Tho worked as a radiotelegrapher for the post office while organizing demonstrations against the French administration. Soon after helping Ho Chi Minh, the future leader of North Vietnam, found the Communist Party of Indochina in 1930, he was sentenced to 10 years in prison.

Fellow prisoners are said to have nicknamed him "Tho the Pon Phonograph." He had the impressive, if not entertaining, ability to recite seemingly endless pages of memorized Marxist-Leninist text for his literally captive audience. After his release in 1936, he began working as a communist propaganda official.

He was imprisoned again before World War II, some claiming he escaped in 1940 to China, where he helped Ho found the Viet Minh in 1941. In 1945, he was elected to the Central Committee and the standing committee of the Communist Party.

In 1948, he was sent to South Vietnam, where he eventually became leader of the communist movement. In 1955, the year after France withdrew from Vietnam, Tho returned to Hanoi, the Politburo and other high posts. In 1956, he represented Vietnam at a Soviet party conference. In 1960, he won election to the secretariat of the Central Committee.

It is generally agreed that Tho took over a large degree of the political direction for the struggle for South Vietnam, pushing a hard line favoring unwavering combat to unify the country. By 1967, North Vietnamese documents identified him as "chairman for the supervision of the south." He also is said to have supervised party purges of opponents.

As an organizer and theoretician of the communist triumph, he remained on the Politburo, where it was believed he helped mastermind the 1978 invasion of Cambodia, until he was removed by reformists in 1978. While still believed to be influential with the party's older and more conservative elements, he seemed to have lost power among the younger guard. At the time of his death, he was "adviser" to the party's Central Committee.


Postal Clerk and Volunteer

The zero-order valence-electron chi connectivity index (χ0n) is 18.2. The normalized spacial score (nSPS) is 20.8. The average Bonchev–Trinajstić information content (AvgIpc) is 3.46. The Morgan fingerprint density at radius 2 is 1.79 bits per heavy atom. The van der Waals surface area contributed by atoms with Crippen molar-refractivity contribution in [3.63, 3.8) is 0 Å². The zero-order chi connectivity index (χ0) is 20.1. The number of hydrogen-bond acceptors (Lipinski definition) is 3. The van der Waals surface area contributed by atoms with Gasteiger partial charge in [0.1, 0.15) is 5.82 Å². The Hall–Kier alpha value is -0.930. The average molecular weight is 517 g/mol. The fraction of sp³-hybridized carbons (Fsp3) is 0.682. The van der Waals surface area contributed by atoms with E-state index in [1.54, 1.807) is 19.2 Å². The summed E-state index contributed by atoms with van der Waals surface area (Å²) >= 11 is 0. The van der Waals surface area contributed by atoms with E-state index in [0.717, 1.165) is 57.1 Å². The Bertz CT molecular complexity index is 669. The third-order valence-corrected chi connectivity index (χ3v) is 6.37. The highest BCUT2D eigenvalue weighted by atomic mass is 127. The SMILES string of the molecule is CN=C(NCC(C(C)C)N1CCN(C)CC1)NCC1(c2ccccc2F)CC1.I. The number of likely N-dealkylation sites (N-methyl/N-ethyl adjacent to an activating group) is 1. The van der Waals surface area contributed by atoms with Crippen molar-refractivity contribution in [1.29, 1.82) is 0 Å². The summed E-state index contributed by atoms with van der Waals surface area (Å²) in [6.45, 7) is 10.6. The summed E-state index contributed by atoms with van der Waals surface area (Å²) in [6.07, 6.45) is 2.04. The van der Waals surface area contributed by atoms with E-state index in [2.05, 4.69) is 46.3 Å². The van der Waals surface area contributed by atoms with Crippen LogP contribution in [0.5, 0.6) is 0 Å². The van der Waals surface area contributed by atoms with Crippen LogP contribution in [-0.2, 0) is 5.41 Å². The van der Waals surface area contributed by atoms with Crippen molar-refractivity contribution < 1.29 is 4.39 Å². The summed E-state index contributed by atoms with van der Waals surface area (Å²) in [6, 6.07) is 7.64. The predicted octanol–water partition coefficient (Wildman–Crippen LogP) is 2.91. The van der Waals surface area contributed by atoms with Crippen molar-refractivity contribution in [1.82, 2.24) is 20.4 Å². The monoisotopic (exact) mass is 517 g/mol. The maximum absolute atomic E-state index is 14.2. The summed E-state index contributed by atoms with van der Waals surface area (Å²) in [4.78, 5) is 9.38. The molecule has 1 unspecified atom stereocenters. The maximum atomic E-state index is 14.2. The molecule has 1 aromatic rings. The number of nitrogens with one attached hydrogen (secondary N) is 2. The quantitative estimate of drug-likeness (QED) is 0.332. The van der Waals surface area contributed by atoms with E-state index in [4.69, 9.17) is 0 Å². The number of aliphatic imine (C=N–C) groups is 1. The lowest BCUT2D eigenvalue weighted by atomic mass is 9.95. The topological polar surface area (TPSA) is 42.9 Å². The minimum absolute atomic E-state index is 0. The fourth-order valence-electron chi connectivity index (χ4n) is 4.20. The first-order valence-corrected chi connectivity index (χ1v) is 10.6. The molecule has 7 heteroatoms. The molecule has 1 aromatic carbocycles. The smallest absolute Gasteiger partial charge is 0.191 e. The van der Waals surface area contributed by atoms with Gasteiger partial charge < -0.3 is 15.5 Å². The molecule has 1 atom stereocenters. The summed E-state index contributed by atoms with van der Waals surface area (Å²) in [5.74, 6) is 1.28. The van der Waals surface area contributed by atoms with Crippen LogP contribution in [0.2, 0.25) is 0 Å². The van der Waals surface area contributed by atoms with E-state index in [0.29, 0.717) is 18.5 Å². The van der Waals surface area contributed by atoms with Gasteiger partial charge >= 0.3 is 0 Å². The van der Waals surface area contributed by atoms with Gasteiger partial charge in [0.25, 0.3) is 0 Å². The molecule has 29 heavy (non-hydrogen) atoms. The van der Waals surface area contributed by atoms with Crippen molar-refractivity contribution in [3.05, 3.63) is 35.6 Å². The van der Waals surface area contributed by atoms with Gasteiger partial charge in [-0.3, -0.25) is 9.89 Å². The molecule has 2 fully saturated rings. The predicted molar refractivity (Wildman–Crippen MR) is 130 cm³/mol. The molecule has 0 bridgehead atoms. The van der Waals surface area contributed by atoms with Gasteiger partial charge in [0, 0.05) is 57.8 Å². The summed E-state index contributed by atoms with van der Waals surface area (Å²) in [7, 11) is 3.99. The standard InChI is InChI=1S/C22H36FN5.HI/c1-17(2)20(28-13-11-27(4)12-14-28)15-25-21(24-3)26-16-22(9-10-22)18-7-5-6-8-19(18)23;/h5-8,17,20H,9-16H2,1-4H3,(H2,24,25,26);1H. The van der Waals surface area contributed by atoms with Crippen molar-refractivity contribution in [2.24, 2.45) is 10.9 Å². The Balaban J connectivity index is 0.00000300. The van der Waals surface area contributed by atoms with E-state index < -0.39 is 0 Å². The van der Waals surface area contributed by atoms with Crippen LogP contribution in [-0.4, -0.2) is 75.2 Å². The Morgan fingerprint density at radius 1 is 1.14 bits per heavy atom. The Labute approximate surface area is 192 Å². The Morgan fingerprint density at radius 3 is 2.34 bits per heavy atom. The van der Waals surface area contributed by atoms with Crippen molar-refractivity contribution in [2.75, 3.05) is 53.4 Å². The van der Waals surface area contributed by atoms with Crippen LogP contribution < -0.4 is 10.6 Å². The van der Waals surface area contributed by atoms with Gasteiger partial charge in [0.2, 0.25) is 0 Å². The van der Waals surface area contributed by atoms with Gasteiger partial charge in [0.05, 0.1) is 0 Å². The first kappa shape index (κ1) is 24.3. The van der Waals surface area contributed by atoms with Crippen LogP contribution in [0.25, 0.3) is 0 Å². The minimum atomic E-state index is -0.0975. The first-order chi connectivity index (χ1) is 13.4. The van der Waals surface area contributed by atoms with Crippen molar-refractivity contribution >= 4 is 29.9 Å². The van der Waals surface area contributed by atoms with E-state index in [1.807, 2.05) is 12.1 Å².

Ida E. Seaton, 80, a former teacher and retired Postal clerk who was active in church and volunteer groups, died Oct. 11 at her home in Glenn Dale. She had a heart ailment.

Mrs. Seaton was born in Bowie and graduated from Upper Marlboro High School. She was a 1929 graduate of what was then the Maryland State Normal School in Towson.

From 1929 to 1932, she taught school at Brentwood Elementary School in Prince George's County and Fairland Elementary School in Montgomery County. She worked at the Glenn Dale Post Office from 1946 until retiring in 1969.

Mrs. Seaton had been a member of Glenn Dale Methodist Church since 1947. She had served on the church board and the Women's Society of Christian service. She also had been a Sunday school teacher and had served as children's division superintendent for more than 20 years.

She was a past president of the Glenn Dale Elementary School PTA, a past treasurer of the Glenn Dale Citizens Association and a charter member of the ladies auxiliary of the Glenn Dale Fire Association. She had been a member of the women's auxiliary rescue squad in Glenn Dale during World War II.

Mrs. Seaton was a 1986 recipient of an outstanding senior citizens award from the Maryland Jaycees.

Survivors include her husband, Gerald A. Seaton Sr., and a son, Gerald Jr., both of Glenn Dale; two daughters, Shirley S. Brumbaugh of Seabrook, Md., and Sonia S. Metelsky of Bethesda; a brother, Ira S. Phelps of Bowie; 10 grandchildren; and eight great-grandchildren.